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Poems By Bob Rosenbloom



During the summer drought,
and last heat wave,
the landscaper told us
to water the lawn,
that it was dying,
as if he were a neighbor
in my parents’ building
telling me to visit
my mother more often
in the nursing home.
As I began to water
and record rains came
in October, the lawn came
back, so did the red-tinged
bushes in the backyard,
against the neighbor’s dark red fence.
I even bought a new spray nozzle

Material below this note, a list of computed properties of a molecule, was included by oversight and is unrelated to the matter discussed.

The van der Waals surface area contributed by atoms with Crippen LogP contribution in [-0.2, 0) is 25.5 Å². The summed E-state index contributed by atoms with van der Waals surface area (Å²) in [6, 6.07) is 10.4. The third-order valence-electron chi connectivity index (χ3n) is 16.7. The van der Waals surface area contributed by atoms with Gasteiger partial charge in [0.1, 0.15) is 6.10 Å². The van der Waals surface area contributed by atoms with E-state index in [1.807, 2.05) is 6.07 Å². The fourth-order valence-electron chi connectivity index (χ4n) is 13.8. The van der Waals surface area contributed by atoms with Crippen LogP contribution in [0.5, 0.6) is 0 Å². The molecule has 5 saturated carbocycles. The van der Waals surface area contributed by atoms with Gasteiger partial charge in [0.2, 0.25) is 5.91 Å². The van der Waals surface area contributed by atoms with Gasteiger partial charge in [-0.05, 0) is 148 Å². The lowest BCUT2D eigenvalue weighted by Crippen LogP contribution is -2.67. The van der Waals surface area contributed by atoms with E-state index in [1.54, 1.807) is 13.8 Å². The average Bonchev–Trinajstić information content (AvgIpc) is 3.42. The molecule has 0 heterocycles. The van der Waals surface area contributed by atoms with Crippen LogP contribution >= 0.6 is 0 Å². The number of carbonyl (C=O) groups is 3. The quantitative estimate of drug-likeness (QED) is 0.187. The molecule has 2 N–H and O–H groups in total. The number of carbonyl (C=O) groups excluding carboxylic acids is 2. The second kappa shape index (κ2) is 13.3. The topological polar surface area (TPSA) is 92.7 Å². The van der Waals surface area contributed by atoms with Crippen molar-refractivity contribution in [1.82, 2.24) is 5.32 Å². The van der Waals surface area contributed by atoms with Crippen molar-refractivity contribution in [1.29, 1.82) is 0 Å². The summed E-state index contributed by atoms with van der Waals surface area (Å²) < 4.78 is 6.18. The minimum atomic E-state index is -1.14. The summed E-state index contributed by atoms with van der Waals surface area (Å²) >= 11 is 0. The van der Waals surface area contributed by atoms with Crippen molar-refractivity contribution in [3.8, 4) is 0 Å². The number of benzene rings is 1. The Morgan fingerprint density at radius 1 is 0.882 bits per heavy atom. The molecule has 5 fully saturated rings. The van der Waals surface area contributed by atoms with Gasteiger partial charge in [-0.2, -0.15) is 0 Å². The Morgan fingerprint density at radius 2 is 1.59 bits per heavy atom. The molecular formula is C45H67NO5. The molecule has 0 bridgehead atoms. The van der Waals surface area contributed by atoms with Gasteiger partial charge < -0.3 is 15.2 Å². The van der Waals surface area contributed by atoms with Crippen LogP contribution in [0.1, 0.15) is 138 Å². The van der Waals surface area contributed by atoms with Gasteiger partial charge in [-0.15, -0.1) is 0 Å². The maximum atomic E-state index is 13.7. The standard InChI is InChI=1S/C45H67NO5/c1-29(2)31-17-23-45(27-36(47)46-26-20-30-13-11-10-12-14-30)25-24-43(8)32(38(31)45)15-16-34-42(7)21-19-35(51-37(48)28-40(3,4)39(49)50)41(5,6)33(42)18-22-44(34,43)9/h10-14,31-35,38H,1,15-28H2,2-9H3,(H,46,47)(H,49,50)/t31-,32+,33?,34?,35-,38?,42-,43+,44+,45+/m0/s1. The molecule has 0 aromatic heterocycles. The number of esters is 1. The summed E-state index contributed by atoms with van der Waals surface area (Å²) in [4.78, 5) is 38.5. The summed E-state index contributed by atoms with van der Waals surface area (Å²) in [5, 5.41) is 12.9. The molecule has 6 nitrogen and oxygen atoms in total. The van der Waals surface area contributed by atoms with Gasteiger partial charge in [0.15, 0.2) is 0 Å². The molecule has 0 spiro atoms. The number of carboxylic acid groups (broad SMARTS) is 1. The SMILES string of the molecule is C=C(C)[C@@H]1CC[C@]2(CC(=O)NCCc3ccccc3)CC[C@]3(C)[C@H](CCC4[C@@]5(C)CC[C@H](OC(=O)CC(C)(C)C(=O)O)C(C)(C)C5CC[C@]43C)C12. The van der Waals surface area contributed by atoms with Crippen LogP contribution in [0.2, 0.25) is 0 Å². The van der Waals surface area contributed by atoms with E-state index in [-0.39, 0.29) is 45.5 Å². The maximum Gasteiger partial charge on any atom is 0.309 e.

for the garden hose, replacing
what was rusty and clogged.
Like people on the job, everywhere,
not even a brief congratulatory note,
words of praise, or encouragement.
Doing what you’re supposed to do,
business as usual.
Each morning, I’d check
the dark soil for dampness.

Bob Rosenbloom lives with his wife and two children in Bound Brook, NJ. He’s a certified civil trial lawyer in NJ and has an MA in Creative Writing from CCNY (1975). His poetry has appeared in Paterson Literary Review and Edison Literary Review.



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